Review Summary: Abigail Williams continues to progress on In the Absence of Light.
Abigail Williams is a pretty interesting band. On their first few demos they played metalcore with black metal and death metal influences, which could also be known as deathcore. Then on their debut full-length album, In the Shadow of a Thousand Suns
, they dropped the metalcore sound and moved towards symphonic black metal. Now with the release of their second full-length album, In the Absence of Light
, they drop the symphonic black metal style and give us a more straight-up black metal album. When listening to this album, some early second wave black metal bands like Dissection and Gorgoroth will probably come to your mind. Abigail Williams is from Arizona, but their sound is rooted heavily in early Scandinavian second wave black metal and this album just shows the way the band has been progressing ever since their demos were released.
The most impressive thing about this album is probably the guitar playing. Ken and Ian share the guitar duties and they're very impressive on this album. If you know anything about this band then you know that they've always been interested in playing pretty much as fast as they can. Well that doesn't change on In the Absence of Light
. The guitars are fast, heavy, and very melodic at the same time. Pretty much all of the riffs on this album are extremely catchy and will stick in your head after you're done listening to the album. There are also a few solos here and there throughout the duration of the album and they're nice to hear when they do come along and they're executed very well. The guitars are the most important aspect of this album and they're definitely at the forefront, unlike on the last album where the main focus was the keyboards and symphonic arrangements. The guitar work here is pretty technical, at least for a black metal album, and it wouldn't be out of place on some death metal albums. The drumming is the same way. The drummer Ken also opts for the very fast and brutal style. This album is full of blast beats and lightning fast drum sections, but they can also slow it down when they need to, which isn't very often. All the instruments are impressive on this album. You never get the feeling that they're out of rhythm or that they're playing sloppy. Another thing you'll notice about this album is that the keyboards are gone. The symphonic arrangements are gone. Abigail Williams obviously wanted to move away from symphonic black metal and move towards a pure black metal sound and they accomplished that.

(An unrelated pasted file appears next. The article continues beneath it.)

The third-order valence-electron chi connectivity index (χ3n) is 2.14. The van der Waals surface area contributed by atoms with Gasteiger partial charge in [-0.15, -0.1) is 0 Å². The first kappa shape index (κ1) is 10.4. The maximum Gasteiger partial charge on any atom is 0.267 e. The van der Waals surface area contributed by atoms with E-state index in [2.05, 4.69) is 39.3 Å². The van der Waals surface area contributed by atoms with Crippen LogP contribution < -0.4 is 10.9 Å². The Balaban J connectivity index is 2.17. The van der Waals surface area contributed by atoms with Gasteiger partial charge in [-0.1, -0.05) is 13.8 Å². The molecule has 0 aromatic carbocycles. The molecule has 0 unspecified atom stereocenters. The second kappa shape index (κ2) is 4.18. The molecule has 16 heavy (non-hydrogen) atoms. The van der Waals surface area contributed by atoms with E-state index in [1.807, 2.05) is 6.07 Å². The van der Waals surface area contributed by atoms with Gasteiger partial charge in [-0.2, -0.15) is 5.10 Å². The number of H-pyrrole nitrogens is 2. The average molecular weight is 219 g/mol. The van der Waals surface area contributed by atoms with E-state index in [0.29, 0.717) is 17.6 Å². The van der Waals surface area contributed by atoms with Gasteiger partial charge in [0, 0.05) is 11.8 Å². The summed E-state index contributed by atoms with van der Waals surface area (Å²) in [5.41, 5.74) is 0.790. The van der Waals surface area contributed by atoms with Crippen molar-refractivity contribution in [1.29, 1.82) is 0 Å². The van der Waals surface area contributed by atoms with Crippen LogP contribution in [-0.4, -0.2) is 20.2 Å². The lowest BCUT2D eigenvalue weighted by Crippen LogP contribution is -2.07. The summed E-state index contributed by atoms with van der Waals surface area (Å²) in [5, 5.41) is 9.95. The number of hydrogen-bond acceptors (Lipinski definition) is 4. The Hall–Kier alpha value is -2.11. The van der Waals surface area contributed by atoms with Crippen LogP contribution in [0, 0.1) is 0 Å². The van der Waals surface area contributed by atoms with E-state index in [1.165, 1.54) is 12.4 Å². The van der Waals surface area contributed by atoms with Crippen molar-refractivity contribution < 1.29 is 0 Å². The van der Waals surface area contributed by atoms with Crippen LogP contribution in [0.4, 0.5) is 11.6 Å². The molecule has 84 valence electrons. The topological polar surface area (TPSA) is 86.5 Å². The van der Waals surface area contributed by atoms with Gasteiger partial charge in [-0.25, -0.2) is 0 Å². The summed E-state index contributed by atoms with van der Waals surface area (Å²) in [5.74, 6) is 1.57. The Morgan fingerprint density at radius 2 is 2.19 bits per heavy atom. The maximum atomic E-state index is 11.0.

Vocals on this album are also very well done. Ken is also the vocalist for Abigail Williams and his style has progressed over the years with the bands sound. On the early demos he had a very high pitched scream, almost as if he was trying to imitate the sound of Dani Filth's voice on the first few Cradle of Filth albums as well as having a low-pitched death grunt. On the first full-length he dropped the death vocals and stuck with the "Dani" banshee scream. Well on this album he starts to find his own voice. While the sound of his voice is still very high-pitched, he stops trying to scream as high as he possibly can. Like I said, his voice is still very high-pitched, but you can tell that he is trying to be himself now and therefore, has a better performance. Don't get me wrong, his vocals on the first album were very good, it just seems like he's maturing and really working towards finding his own voice and it seems like he really accomplished that on this album
Overall, this album is a fantastic progression for Abigail Williams. They show here that they're not messing around and they really do take themselves seriously. If you never like this band because they sounded too much like mainstream black metal bands like Cradle of Filth, Dimmu Borgir, Old Man's Child, etc then chances are you'll probably like this album. Their days of symphonic black metal and deathcore are long gone and they sound more like a mix of Dissection and faster black metal bands like Gorgoroth or Marduk on this album. There's a great atmosphere on this album as well. It's very cold and dark, something you might not expect from a band from Arizona. Like I said earlier though, their sound is heavily rooted in early Scandinavian black metal. So if you're a fan of some of the "classic" second wave bands, then there's really no reason at all why you wouldn't like In the Absence of Light
. And if you hated the last album just because it had the "symphonic" tag on it, then do yourself a favor and listen to this album because I guarantee it will surprise you.